California faces a "significant wildland fire potential" over the next several months, according to the National Interagency Fire Center in Boise, Idaho.
The cost of fire suppression is steep and getting steeper.
At the start of the week, the LNU Lightning Complex fire in the North Bay had cost more than $50 million to fight. The SCU Lightning Complex fire burning across several counties was nearly that costly and the CZU Lightning Complex fire in southern San Mateo and northern Santa Cruz counties came with a $30 million price tag.
That’s close to $125 million total.
Don’t forget that 900 other fires are burning throughout the state.
It will only get worse, UC Berkeley Wildland Fire Science Professor Scott Stephens told KCBS Radio.
"Yes, climate change is going to continue to increase temperatures," Stephens said. "As we increase temperatures, we are going to dry out fuel. We are also going to make the fire season longer and all of this is going to make it more difficult. We will have more periods of high drought."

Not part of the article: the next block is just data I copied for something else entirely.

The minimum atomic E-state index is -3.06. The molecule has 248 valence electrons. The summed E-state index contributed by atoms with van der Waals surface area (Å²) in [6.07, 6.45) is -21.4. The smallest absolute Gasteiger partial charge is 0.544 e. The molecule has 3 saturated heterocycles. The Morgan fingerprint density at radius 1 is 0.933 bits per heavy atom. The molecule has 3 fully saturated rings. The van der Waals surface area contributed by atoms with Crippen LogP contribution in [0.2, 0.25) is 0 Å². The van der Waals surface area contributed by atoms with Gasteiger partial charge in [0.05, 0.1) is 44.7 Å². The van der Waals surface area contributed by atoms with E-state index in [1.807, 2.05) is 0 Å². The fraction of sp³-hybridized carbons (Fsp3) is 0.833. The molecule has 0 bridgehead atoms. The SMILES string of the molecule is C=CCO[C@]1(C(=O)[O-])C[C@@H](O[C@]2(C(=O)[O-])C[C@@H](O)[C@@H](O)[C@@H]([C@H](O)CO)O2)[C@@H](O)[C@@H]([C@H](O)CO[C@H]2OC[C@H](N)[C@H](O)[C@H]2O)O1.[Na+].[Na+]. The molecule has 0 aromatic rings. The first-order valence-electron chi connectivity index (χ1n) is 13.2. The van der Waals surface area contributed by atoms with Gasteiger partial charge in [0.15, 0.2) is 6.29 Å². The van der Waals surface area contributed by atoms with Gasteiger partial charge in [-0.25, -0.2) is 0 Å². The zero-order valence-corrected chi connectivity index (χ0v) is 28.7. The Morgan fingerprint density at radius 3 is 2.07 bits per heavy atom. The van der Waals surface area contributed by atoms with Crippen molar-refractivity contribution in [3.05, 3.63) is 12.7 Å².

He said Californians need to reconsider where and how we build homes and far better fuel management. That includes prescribed burns, more self-reliance and community cooperation, similar to the way it’s done in Australia.
"Maybe you’ve got a neighbor who is 75 years old and immobile and you have two people who say ‘We’re going to make sure to take care of him when fire comes,’" Stephens explained. "Maybe you’ve got some folks that want to do some vegetation management around the corner. Everybody gets together to work on it."
Stephens added Florida purposely burns 750,000 acres each year, compared to just 50,000 to 60,000 acres here.